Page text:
Whether you're looking to start your own religion, swallow a sword, quit smoking, find Atlantis, buy the Moon, sink a battleship, perform your own surgeries, or become a ninja, our new book Be Amazing covers all the essential life skills! This week, we'll be excerpting a few lessons from the book.
New words pop up in the dictionary all the time, thanks to a handy—and almost maniacally extensive—editorial system. If you want your word to make into the big books, you'll need to slip it past the gatekeepers.
Step 1: INVENT A WORD AND, MORE IMPORTANT, GET IT IN PRINT
Over at the Oxford English Dictionary, they'll tell you that the the life of a new word starts out in their Reading Programme department, where about 50 people spend their 9-to-5s gobbling up all the printed material they can get their hands on: novels, television transcripts, song lyrics, newspapers, magazines . . . anything. They're on the lookout for new words (or innovative uses of old, mundane words). New discoveries end up on a searchable electronic database that Oxford calls its "Incomings."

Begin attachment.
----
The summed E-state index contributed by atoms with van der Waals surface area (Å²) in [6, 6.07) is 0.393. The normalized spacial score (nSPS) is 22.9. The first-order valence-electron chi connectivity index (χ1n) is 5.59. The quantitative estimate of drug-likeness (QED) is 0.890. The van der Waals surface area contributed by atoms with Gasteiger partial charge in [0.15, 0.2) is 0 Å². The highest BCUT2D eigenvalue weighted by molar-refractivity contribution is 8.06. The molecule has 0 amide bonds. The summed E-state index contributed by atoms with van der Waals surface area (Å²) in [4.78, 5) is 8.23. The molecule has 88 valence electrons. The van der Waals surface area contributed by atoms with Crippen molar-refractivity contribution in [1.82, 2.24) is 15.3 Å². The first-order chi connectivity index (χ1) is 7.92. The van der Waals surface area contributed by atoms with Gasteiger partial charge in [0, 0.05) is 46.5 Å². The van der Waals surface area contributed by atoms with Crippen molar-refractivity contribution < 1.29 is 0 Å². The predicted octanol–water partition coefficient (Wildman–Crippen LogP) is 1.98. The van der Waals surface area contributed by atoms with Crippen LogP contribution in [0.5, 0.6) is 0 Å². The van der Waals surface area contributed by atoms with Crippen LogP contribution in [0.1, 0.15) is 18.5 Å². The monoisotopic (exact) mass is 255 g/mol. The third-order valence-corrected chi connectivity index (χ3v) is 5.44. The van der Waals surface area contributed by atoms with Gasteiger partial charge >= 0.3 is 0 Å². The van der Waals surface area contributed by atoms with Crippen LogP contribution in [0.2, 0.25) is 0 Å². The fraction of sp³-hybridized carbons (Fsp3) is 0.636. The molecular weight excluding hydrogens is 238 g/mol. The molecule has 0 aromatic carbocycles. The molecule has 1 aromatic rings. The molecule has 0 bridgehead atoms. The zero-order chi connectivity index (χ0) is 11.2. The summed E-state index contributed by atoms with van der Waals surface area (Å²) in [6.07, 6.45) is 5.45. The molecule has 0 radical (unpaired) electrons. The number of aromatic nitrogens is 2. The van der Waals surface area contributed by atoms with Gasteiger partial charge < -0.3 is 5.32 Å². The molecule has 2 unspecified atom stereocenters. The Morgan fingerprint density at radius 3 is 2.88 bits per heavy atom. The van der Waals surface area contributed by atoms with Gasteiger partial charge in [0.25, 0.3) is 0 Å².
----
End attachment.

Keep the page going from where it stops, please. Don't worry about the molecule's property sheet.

Step 2: BUTTER UP YOUR EDITOR
In our experience, this is pretty much "Step 2" in any creative undertaking. And it's no different in the world of words. Each new word under consideration is assigned to a specific editor, who then begins tracking its use and popularity in the long-term. How long-term? Try 5 years.
The rule of thumb at Oxford is that a word can't be included in the dictionary until it's appeared 5 times, in 5 different sources, over a period of 5 years.
We don't know for certain, but if we were word editors, we'd be a lot more likely to notice that all-important fifth usage if there was a bottle of 12-year-old Scotch left on our desk. Just sayin'.
Step 3: STAY POPULAR OR PERISH
Yes, the dictionary is just like junior high. Dictionaries are meant to record English as a living language, not a museum showpiece. So when a word falls out of use, it can kiss its spot on the all-dictionary cheerleading squad good-bye. In 2003, the San Francisco Chronicle reported that the good folks at Merriam-Webster opened the doors for 10,000 up-and-coming new words and usages, including: "phat," "Frankenfood," and "cheesed off." (This should give you hope for your favorite word. Whatever it is, it's gotta be better than "cheesed off.") But, that same year, several hundred words got the ax. Among them, "snollygoster," which once (back when your grandma had all her teeth) referred to an unscrupulous politician, and "Vitamin G," which hasn't technically disappeared but is now called "riboflavin."
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